supper salads: dressed for success, and unprocessed.

freestyle fridays
notes from maggie's farm

dressed for success

As you might imagine, we eat a lot of salads on the farm.  A lot of salads.  Due to the generosity of mother nature, there is salad for every season growing just outside the back door.  And no bottled dressing will ever grace our greens.
We don't need a melting pot in this country, folks. We need a salad bowl. In a salad bowl, you put in the different things. You want the vegetables - the lettuce, the cucumbers, the onions, the green peppers - to maintain their identity. You appreciate differences. Jane Elliot
October Unprocessed 2011
Why?  Well, because they aren't very good.  They just don't taste good to us.  If I've purchased one, I've purchased, and tossed, hundreds.  Yeah, no, not even the ubiquitious ranch (of which I've tried every one on the shelf. e.v.e.r.y. one. my friends.).  Is that un-American?  Am I branding myself here?  Are you thinking...hmph.  Nothing more than a salad snob.    Well, lemme share some of our favorite 'little black dresses' for our supper salads, and I think you'll agree that they are just too easy, too healthy, too economical to bother with buying the gallon bottle of Hidden-You-Know-Where again.  

raspberry walnut vinaigrette on spinach arugula salad with bacon, blue cheese, and more.

4 tablespoons raspberry vinegar
1 tsp honey
1tsp dijon mustard

6 tablespoons olive oil
2 tablespoons walnut oil
salt and pepper to taste
1/2 tsp poppy seeds (optional)

Combine first three ingredients in blender and mix well.  As blender motor runs, slowly drizzle in oil in a thin stream until all is combined.  Correct seasoning. Serve over lettuce blend of baby spinach and arugula, crumbled blue cheese, whole fresh raspberries, slivers of red onion, blanched green peas, and nitrate/nitrite-free peppered artisan bacon.
To make a good salad is to be a brilliant diplomat--the problem is entirely the same in both cases.  To know exactly how much oil one must put with one's vinegar. Oscar Wilde
french potato and bean salad with olive and tomato, dressed with blue cheese aioli
aioli, from tips for tuesdays' post, this week. (see notes, below) 
steamed fingerling potatoes, whole
fresh, trimmed green beans, steamed until tender crisp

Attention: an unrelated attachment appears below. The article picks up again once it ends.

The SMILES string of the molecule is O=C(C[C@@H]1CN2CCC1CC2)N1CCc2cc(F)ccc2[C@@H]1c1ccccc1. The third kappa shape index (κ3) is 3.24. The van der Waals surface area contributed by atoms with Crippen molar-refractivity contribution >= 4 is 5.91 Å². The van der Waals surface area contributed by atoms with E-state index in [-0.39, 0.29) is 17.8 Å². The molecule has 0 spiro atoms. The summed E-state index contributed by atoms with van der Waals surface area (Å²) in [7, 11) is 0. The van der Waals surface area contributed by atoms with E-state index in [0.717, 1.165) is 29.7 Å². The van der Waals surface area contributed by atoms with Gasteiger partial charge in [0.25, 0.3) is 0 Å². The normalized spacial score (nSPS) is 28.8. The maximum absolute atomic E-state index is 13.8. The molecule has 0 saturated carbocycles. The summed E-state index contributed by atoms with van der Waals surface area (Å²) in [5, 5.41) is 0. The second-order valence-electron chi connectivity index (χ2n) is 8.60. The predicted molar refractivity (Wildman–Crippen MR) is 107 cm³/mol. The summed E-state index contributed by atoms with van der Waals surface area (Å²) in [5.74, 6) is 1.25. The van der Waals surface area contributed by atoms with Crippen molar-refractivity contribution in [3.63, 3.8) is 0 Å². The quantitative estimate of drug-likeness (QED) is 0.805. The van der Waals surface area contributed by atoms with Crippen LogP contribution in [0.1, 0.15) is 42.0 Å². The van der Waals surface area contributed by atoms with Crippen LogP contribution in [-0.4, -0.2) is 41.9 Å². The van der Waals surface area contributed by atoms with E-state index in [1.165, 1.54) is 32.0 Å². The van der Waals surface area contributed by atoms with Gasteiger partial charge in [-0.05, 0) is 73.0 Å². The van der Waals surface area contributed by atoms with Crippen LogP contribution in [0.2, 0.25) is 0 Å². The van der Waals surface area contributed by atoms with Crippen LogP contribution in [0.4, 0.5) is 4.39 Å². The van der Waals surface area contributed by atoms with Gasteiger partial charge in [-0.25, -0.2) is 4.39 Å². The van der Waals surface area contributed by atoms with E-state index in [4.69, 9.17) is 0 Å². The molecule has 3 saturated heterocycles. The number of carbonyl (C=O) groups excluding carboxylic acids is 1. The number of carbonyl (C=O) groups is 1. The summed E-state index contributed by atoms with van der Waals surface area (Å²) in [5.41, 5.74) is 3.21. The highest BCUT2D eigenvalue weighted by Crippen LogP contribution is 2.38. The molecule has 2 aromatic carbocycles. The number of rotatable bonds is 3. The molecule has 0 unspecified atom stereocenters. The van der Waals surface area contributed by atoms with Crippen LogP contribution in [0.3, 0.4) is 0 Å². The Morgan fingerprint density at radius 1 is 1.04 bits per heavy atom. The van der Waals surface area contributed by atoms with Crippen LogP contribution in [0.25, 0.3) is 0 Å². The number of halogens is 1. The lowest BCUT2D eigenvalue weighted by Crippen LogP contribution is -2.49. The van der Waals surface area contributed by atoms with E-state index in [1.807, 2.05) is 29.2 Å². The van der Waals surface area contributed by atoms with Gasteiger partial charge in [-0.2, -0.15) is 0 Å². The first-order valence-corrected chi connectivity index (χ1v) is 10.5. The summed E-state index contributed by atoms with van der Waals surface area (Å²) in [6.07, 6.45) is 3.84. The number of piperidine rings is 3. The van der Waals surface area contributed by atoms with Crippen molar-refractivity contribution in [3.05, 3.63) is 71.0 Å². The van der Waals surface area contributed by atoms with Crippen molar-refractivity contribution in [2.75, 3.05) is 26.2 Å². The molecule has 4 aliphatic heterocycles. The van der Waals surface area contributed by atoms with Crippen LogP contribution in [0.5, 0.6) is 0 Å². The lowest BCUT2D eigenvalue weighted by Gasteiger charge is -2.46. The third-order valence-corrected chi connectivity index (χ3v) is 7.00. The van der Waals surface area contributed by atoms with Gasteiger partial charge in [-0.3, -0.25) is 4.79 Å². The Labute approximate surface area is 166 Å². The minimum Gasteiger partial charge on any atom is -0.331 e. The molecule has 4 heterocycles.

sliced black olives (great with oil-cured kalamata or nicoise olives)
whole cherry tomatoes
(additional options include cornichons, sliced radish, chopped celery, capers, or anything else you crave!)
This salad is inspired by my 'special mom',  Jerre Perkins (you might remember her from our Mother's Day post, and a fabulous potato salad she served for this year's Father Day dinner.  We've made the aioli by adding a clove of garlic to the bowl with the egg, and folding in a handful of minced parsley and crumbled blue cheese, to taste (or not, if you're not a fan) to the processor at the end when making homemade mayonnaise.  Correct the seasonings.  Toss with vegetables, serve warm, or chilled, if preferred.
Salad freshens without enfeebling and fortifies without irritating.  Jean-Anthelme Brillat-Savarin
sensation salad 
juice of 3 small or 2 large lemons
1T white wine vinegar
1 small clove of garlic
1 cup of grated parmesan, asiago, romano, or pecorino cheese
1 T blue cheese (again, you say?)
1/4 c parsley
1c neutral-flavored oil
fleur de sel, and freshly ground pepper to taste
1t anchovy paste (optional)

Combine first 6 ingredients and processed until well minced.  As processor is running, drizzle in oil until all is combined.  Taste and correct seasoning.  (If anchovy paste is used, add it with the first 6 ingredients.) Best when refrigerated overnight to develop flavors.  Dress greens with some firmness--here we've used a favorite, butter lettuce, but combined with romaine for body.  Sliced radishes, cherry tomatoes, slivers of red onion make a simple salad that stands up admirably to the deliciously assertive flavors of this cheesy, garlicky dressing, a favorite in creole cuisine, where it often simply serves to dress a bowl of iceberg lettuce and a crouton or two.  We gussied it up a bit for its internet debut.  Try dressing cooked veggies, or dipping crusty french bread-- oh, who am I kidding, get out a spoon and eat it straight from the processor--I can eat my weight in this stuff.  Seriously.  It's fabulous.  Thank you, Louisiana.

"There was an Old Person of Fife,
Who was greatly disgusted with life;
They sang him a ballad,
       and fed him on salad,
Which cured that Old Person of Fife."

Edward Lear


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